Numbing the pain

Photo by Andrzej GdulaEvery so often, I get a persistent pain in my neck.  (Some people probably think of me as a persistent pain in the neck, but that’s another conversation.)  I put up with it for a while, massaging, relaxing, and stretching the offending muscle.  But the relief is usually partial and temporary at best.

Rather than visit my chiropractor every time it happens, I visit the medicine cabinet.  Ibuprofen often does the job, but if not, I’ll break out the naproxen (Aleve) for the next dose, alternating it with acetaminophen–since I know it’s not a good idea to take too many NSAIDs.

My wife is highly reluctant to take any painkillers, and I often hesitate as well, knowing that I don’t want to go too far down the road of medicating away difficulties, when other solutions are available.  But Big Pharma doesn’t want us to think that way, of course, and as a culture we seem happy to oblige.  Annual worldwide sales of acetaminophen and ibuprofen alone are each well over a billion dollars.

Please don’t mistake my meaning.  I’m not about to tout some biblical reason for swearing off pain-relievers (or for that matter, that morning cup of coffee you know you need just to get the day started!).  I know many people who struggle with chronic pain of one kind or another; no doubt you do too.  The medical decisions aren’t easy, and need to be made on a case-by-case basis.

But I can’t help thinking about the easy relationship we have with painkillers when I read this part of the crucifixion story:

And they went out to a place called Golgotha (which means “Place of the Skull”).  The soldiers gave him wine mixed with bitter gall, but when he had tasted it, he refused to drink it.  (Matt 27:33-34, CEB)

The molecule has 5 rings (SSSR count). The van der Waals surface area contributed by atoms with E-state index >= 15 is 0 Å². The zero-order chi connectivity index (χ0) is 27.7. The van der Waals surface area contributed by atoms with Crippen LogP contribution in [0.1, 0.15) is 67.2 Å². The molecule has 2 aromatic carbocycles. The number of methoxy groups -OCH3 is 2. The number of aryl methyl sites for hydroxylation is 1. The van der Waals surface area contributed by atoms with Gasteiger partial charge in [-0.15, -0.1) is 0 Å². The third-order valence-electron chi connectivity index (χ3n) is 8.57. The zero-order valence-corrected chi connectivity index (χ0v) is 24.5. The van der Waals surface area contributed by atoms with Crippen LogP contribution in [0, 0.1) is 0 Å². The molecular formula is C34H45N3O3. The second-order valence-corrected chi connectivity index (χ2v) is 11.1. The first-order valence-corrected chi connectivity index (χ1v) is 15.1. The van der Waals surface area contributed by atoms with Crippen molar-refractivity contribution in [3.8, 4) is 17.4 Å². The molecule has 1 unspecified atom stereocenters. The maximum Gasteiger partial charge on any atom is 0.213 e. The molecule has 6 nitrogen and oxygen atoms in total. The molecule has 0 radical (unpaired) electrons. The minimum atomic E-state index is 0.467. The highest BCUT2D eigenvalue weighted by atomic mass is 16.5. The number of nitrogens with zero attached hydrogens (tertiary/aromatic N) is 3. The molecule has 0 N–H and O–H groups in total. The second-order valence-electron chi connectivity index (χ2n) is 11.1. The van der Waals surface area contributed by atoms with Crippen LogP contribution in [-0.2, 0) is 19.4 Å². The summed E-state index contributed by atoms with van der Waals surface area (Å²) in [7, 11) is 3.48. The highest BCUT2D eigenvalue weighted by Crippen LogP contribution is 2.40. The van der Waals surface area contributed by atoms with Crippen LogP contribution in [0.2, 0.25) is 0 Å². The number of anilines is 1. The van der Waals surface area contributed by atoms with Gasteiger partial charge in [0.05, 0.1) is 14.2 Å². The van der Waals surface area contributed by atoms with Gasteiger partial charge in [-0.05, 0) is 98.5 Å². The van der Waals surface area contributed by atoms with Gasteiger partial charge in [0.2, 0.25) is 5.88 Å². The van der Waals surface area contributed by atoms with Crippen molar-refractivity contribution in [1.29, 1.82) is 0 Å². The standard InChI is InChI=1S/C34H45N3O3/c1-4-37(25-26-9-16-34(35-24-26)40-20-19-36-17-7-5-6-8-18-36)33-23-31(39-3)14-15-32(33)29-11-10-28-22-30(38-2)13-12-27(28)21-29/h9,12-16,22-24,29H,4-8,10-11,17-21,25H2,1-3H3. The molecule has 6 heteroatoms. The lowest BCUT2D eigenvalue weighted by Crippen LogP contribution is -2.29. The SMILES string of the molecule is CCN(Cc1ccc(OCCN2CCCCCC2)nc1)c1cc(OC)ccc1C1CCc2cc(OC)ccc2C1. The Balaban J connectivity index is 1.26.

There are different schools of thought on what was happening with the wine.  Some take it as yet another childish prank on the part of the soldiers, who pretended to be hospitable, then got a good laugh out of Jesus’ reaction when he tasted the spiked drink.

Others, however, cite a custom mentioned in the Jewish Talmud, in which the condemned were given drugged wine to ease their pain.  On this interpretation, Jesus tasted the wine, and refused it because he could tell it was drugged.  In other words, having been mocked, beaten, and scourged, facing the torture and humiliation of the cross, Jesus turned down something that would have made the ordeal easier.  He wasn’t about to come down from the cross.  But surely, a little help would be welcome?

If he had asked your opinion on the matter, what would you have told him?  Jesus, you’ve suffered enough.  Take the drug.

I’m reminded of Jesus’ anguished prayer in Gethsemane.  He had stared into the black depths of the cup of God’s righteous wrath against sin and seen the horror there.  And having committed himself to do the Father’s will, to drink the cup of suffering that should have been ours, Jesus refused to blunt the pain.

There would be no compromise on the cross.  Jesus understood his mission full well:

Surely he took up our pain and bore our suffering, yet we considered him punished by God, stricken by him, and afflicted.  But he was pierced for our transgressions, he was crushed for our iniquities; the punishment that brought us peace was on him, and by his wounds we are healed.  We all, like sheep, have gone astray, each of us has turned to our own way; and the Lord has laid on him the iniquity of us all.  (Isa 53:4-6, NIV)

I’m still going to take Tylenol for the occasional headache.  But I might think of Jesus as I do.  Any time is a good time to remember what he suffered on my behalf, and to be grateful.